By Peter Cellier
New program launches alone are not a sustainable long-term growth solution
COE units have traditionally prioritized new program development and launch to increase enrollments and revenue. However, the reliance on new content offerings poses several challenges to meeting long-term growth targets:
- New programs are increasingly resource-intensive to develop, but bring no guarantee of sufficient enrollment gains.
- Fields and disciplines that were once distinct are becoming increasingly commoditized, making it more difficult to identify new and untapped opportunities with market demand analysis.
- Proliferation of new content undermines efforts to focus the COE portfolio, as COE leaders try to serve all student markets with new program offerings instead of expanding enrollments in signature offerings that emphasize institutional strengths.
Attempts to achieve growth through partnerships with external educational providers and institutions, though, are relatively rare. COE unit leaders are often hesitant to reach out to potential competitors, fearing internal pushback from faculty members skeptical of the academic quality alternative providers offer, and struggle to find other organizations with the capacity and enthusiasm required for a partnership.
Interested in more on industry partnerships? Register for our upcoming webconference
However, opportunities for successful external partnerships still exist. Below, we’ve highlighted two COE units that developed mutually beneficial external partnerships, allowing them to reach previously inaccessible student markets and audiences.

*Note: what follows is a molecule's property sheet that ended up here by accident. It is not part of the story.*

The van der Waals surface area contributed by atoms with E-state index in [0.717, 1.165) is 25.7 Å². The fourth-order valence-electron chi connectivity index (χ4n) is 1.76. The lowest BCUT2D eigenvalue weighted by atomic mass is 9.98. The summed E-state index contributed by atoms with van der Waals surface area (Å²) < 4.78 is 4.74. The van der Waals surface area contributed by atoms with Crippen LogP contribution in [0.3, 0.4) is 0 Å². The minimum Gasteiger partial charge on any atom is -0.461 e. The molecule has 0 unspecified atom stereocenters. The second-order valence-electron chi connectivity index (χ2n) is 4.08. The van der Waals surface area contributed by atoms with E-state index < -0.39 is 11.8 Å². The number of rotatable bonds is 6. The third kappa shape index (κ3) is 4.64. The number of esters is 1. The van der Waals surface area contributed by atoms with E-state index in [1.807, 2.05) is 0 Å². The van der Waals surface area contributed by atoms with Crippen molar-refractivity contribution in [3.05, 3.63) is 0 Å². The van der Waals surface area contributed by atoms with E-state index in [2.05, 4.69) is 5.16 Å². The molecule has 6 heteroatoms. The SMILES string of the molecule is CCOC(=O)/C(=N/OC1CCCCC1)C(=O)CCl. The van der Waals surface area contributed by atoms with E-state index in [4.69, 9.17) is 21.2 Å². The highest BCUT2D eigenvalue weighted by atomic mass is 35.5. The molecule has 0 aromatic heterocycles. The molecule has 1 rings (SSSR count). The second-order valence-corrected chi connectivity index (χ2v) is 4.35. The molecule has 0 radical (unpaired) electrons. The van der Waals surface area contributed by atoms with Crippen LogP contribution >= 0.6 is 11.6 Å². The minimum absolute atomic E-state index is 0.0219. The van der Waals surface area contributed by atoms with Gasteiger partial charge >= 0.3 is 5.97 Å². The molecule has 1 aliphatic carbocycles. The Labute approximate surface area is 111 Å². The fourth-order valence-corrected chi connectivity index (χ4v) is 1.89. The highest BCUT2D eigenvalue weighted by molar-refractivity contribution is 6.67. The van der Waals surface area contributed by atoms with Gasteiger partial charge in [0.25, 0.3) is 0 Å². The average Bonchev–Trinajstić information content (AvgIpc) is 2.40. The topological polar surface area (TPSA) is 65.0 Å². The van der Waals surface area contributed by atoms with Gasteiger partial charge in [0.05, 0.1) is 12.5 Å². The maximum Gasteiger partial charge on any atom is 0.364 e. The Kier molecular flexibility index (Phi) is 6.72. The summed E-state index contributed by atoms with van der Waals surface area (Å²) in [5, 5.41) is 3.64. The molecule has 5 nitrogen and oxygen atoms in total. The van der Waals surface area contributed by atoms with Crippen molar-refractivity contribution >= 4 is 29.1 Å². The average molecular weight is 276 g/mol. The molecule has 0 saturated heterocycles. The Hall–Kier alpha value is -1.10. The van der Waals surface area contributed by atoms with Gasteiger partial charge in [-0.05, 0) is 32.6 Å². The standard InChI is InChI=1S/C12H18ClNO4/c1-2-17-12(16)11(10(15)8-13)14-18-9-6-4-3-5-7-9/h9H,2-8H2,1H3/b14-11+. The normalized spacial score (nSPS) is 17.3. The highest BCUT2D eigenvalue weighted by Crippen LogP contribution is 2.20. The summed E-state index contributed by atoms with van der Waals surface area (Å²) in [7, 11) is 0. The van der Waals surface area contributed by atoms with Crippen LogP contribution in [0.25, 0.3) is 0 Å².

Alternative provider partnership opens new geographic market
Like many COE units, Fort Hays State University’s Virtual College faced a challenge attracting students from beyond its local geographic market. Located in rural Kansas, Fort Hays specifically sought to enroll more students from the Kansas City market, located hundreds of miles away and already served by more than a dozen closer institutions. To achieve this goal, Virtual College leadership investigated alternative marketing and recruitment opportunities through external partnerships.
Virtual College leaders identified a potential partner in Centriq, a high-profile alternative IT education provider in Kansas City. Centriq, which has worked with over 500 Kansas City employers and thousands of self-paying students, still faced skepticism about the career value of a non-credit, alternative credential. While Fort Hays sought a stronger foothold in the Kansas City region, Centriq aimed to convince skeptical students, who often lacked a formal degree, of the value of its non-credit programming.
Proprietary Partnership Bridges Gaps in Mission and Location
In response, the two educational providers developed a proprietary articulation agreement in which Centriq alumni receive course credit at Fort Hays State: up to two courses worth of credits in a six-course certificate, and up to eight in an associate’s or bachelor’s degree.